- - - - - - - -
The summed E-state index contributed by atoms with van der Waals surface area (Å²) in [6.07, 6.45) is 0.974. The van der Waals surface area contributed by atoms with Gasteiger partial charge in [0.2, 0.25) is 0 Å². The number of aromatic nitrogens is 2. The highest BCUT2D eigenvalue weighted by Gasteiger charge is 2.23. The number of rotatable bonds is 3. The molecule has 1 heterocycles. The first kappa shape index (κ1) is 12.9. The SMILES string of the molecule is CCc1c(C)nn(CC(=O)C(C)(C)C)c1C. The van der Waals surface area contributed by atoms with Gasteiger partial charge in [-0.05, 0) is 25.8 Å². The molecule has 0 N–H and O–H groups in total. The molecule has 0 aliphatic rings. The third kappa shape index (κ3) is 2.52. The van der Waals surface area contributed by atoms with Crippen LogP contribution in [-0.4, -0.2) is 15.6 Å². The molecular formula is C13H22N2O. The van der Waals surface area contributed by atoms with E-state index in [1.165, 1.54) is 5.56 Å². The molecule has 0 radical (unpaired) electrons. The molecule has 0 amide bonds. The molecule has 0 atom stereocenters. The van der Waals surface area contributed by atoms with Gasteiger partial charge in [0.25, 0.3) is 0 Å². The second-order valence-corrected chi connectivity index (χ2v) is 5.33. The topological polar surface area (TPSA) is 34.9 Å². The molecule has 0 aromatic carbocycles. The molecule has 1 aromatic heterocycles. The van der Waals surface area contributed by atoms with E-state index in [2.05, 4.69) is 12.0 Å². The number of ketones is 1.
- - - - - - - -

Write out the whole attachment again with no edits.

The summed E-state index contributed by atoms with van der Waals surface area (Å²) in [6.07, 6.45) is 0.974. The van der Waals surface area contributed by atoms with Gasteiger partial charge in [0.2, 0.25) is 0 Å². The number of aromatic nitrogens is 2. The highest BCUT2D eigenvalue weighted by Gasteiger charge is 2.23. The number of rotatable bonds is 3. The molecule has 1 heterocycles. The first kappa shape index (κ1) is 12.9. The SMILES string of the molecule is CCc1c(C)nn(CC(=O)C(C)(C)C)c1C. The van der Waals surface area contributed by atoms with Gasteiger partial charge in [-0.05, 0) is 25.8 Å². The molecule has 0 N–H and O–H groups in total. The molecule has 0 aliphatic rings. The third kappa shape index (κ3) is 2.52. The van der Waals surface area contributed by atoms with Crippen LogP contribution in [-0.4, -0.2) is 15.6 Å². The molecular formula is C13H22N2O. The van der Waals surface area contributed by atoms with E-state index in [1.165, 1.54) is 5.56 Å². The molecule has 0 radical (unpaired) electrons. The molecule has 0 amide bonds. The molecule has 0 atom stereocenters. The van der Waals surface area contributed by atoms with Gasteiger partial charge in [0.25, 0.3) is 0 Å². The second-order valence-corrected chi connectivity index (χ2v) is 5.33. The topological polar surface area (TPSA) is 34.9 Å². The molecule has 0 aromatic carbocycles. The molecule has 1 aromatic heterocycles. The van der Waals surface area contributed by atoms with E-state index in [2.05, 4.69) is 12.0 Å². The number of ketones is 1.